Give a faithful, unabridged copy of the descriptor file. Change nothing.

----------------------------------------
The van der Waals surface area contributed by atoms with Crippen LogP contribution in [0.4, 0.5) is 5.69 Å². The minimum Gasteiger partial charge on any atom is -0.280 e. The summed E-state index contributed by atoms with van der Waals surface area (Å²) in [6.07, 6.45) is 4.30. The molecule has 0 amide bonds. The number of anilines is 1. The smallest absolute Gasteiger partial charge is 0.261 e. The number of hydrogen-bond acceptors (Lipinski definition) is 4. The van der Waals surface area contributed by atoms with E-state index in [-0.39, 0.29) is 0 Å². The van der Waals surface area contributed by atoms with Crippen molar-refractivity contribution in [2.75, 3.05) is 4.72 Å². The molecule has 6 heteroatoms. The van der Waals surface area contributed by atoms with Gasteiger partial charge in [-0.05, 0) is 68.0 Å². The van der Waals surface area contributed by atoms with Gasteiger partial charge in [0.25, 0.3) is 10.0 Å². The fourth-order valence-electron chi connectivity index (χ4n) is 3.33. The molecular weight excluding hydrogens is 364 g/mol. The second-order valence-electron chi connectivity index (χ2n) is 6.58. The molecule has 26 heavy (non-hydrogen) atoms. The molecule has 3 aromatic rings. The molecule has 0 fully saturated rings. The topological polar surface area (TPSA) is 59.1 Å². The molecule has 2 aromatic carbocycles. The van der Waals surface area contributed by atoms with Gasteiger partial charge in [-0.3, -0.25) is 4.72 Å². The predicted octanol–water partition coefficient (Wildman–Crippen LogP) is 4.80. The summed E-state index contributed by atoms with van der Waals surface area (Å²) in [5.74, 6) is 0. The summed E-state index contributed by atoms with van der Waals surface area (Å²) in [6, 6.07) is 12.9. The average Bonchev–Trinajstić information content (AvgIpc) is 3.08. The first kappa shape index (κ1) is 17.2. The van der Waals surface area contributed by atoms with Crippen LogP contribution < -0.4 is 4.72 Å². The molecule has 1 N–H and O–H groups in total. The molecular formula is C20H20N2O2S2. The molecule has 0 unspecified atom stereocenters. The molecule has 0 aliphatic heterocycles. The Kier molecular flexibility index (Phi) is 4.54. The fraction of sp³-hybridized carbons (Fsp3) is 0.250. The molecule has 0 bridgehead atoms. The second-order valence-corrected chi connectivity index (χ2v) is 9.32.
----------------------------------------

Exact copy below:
The van der Waals surface area contributed by atoms with Crippen LogP contribution in [0.4, 0.5) is 5.69 Å². The minimum Gasteiger partial charge on any atom is -0.280 e. The summed E-state index contributed by atoms with van der Waals surface area (Å²) in [6.07, 6.45) is 4.30. The molecule has 0 amide bonds. The number of anilines is 1. The smallest absolute Gasteiger partial charge is 0.261 e. The number of hydrogen-bond acceptors (Lipinski definition) is 4. The van der Waals surface area contributed by atoms with E-state index in [-0.39, 0.29) is 0 Å². The van der Waals surface area contributed by atoms with Crippen molar-refractivity contribution in [2.75, 3.05) is 4.72 Å². The molecule has 6 heteroatoms. The van der Waals surface area contributed by atoms with Gasteiger partial charge in [-0.05, 0) is 68.0 Å². The van der Waals surface area contributed by atoms with Gasteiger partial charge in [0.25, 0.3) is 10.0 Å². The fourth-order valence-electron chi connectivity index (χ4n) is 3.33. The molecular weight excluding hydrogens is 364 g/mol. The second-order valence-electron chi connectivity index (χ2n) is 6.58. The molecule has 26 heavy (non-hydrogen) atoms. The molecule has 3 aromatic rings. The molecule has 0 fully saturated rings. The topological polar surface area (TPSA) is 59.1 Å². The molecule has 2 aromatic carbocycles. The van der Waals surface area contributed by atoms with Gasteiger partial charge in [-0.3, -0.25) is 4.72 Å². The predicted octanol–water partition coefficient (Wildman–Crippen LogP) is 4.80. The summed E-state index contributed by atoms with van der Waals surface area (Å²) in [5.74, 6) is 0. The summed E-state index contributed by atoms with van der Waals surface area (Å²) in [6, 6.07) is 12.9. The average Bonchev–Trinajstić information content (AvgIpc) is 3.08. The first kappa shape index (κ1) is 17.2. The van der Waals surface area contributed by atoms with Crippen LogP contribution < -0.4 is 4.72 Å². The molecule has 1 N–H and O–H groups in total. The molecular formula is C20H20N2O2S2. The molecule has 0 unspecified atom stereocenters. The molecule has 0 aliphatic heterocycles. The Kier molecular flexibility index (Phi) is 4.54. The fraction of sp³-hybridized carbons (Fsp3) is 0.250. The molecule has 0 bridgehead atoms. The second-order valence-corrected chi connectivity index (χ2v) is 9.32.